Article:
A few years ago, 2.0 and I went out to by a vacuum cleaner and bought a car instead.
2.0 likes to tell stories. I call them stories, because calling him a liar makes me sound mean. One of 2.0’s favourite stories involves saying that he’s going out to run errands, and also: to buy a new car. But he doesn’t ever buy that new car. When he returns from his errands, I run out to the driveway to see the new car and instead find the old one. 2.0 then insists that he said nothing about a new car and tells me I should be a better person and pay more attention to him.
One morning, 2.0 and I decided we’d buy a new vacuum cleaner. A Dyson! I was very excited because I’m really into vacuuming. On our way to the shops, 2.0 was, AS ALWAYS, driving in the wrong lane.
movita: I think you need to get into the righthand lane.
2.0: No. It’s okay. I’m taking you somewhere else first.
movita: Really? Where?
2.0: It’s a surprise!
movita: Oooh! I love surprises!
movita: Wait… are you just saying that because you’re in the wrong lane?
2.0: Of course not! If you must know, we’re going to buy a new car.
Now, you should know that I’m very clever. I knew that 2.0 was headed to the car dealership because he was a) in the wrong lane and refused to admit it, and b) needed to make an appointment to have our winter tires put on. So when we pulled up at the dealership, I sprinted to the first salesperson I could find and told her we wanted to buy a new car. And I said it in my most excited please-take-our-money voice. I told the salesperson that I thought 2.0 was just joking when he said we were going to buy a new car, but now that we at the dealership I knew he must be serious. That we were really going to BUY A NEW CAR!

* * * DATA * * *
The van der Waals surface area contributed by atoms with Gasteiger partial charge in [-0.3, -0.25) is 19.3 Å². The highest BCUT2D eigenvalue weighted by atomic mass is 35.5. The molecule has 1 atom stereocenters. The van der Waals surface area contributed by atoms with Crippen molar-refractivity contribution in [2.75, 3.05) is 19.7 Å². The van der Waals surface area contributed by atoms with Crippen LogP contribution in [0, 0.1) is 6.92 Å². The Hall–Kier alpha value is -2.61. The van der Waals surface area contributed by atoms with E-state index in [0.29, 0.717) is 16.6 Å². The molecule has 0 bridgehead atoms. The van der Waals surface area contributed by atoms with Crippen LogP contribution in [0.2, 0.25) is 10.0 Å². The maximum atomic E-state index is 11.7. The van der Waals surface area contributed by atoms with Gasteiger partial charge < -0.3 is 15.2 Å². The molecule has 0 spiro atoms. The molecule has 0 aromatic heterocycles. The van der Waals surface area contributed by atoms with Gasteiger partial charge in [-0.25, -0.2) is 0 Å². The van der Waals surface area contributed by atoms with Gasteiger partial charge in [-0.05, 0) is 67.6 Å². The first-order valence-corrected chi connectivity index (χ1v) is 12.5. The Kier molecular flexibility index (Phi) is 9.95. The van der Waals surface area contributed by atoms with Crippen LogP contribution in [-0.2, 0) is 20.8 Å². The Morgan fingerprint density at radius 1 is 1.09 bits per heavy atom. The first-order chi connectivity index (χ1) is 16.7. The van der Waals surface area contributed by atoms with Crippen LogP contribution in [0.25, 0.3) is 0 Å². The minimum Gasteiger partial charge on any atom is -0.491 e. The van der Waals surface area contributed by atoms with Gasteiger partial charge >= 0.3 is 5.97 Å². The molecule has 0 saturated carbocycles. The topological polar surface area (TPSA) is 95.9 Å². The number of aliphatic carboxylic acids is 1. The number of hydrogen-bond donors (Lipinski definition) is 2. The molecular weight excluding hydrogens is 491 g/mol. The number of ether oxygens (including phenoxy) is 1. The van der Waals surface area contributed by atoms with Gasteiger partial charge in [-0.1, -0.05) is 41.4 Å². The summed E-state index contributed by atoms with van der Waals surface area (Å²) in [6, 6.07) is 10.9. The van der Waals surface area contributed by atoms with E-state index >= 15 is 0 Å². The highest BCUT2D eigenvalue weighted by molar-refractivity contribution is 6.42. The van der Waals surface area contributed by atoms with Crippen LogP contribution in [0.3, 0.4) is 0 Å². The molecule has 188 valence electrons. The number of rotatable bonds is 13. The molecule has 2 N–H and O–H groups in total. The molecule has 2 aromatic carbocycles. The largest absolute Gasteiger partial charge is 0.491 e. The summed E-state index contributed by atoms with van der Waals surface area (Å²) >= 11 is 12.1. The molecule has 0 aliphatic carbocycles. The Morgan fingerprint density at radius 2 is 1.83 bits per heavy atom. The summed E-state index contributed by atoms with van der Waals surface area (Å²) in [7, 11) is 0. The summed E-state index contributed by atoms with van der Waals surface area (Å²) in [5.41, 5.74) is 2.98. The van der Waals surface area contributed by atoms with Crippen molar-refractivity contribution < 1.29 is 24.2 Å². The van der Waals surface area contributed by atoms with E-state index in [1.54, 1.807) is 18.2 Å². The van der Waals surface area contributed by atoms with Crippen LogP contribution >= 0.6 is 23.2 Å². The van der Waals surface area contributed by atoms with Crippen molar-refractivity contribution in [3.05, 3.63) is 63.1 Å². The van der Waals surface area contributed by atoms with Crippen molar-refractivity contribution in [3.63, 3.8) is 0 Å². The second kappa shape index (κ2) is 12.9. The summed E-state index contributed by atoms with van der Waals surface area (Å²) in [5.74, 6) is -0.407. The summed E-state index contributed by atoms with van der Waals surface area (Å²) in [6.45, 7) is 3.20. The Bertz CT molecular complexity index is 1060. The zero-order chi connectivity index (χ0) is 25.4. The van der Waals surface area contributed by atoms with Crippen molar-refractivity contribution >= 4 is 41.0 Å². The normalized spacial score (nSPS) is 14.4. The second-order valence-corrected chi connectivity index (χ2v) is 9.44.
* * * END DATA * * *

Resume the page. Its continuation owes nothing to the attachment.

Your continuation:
Because 2.0 still refused to admit he was lying, we bought a new car. And after leaving the dealership, we had to buy a Dyson vacuum cleaner because if we didn’t I’d think he was lying about that too.
Should you ever find yourself in the position of spending thousands of dollars to cover up your lies, know that it could have been avoided if you had just admitted you were in the wrong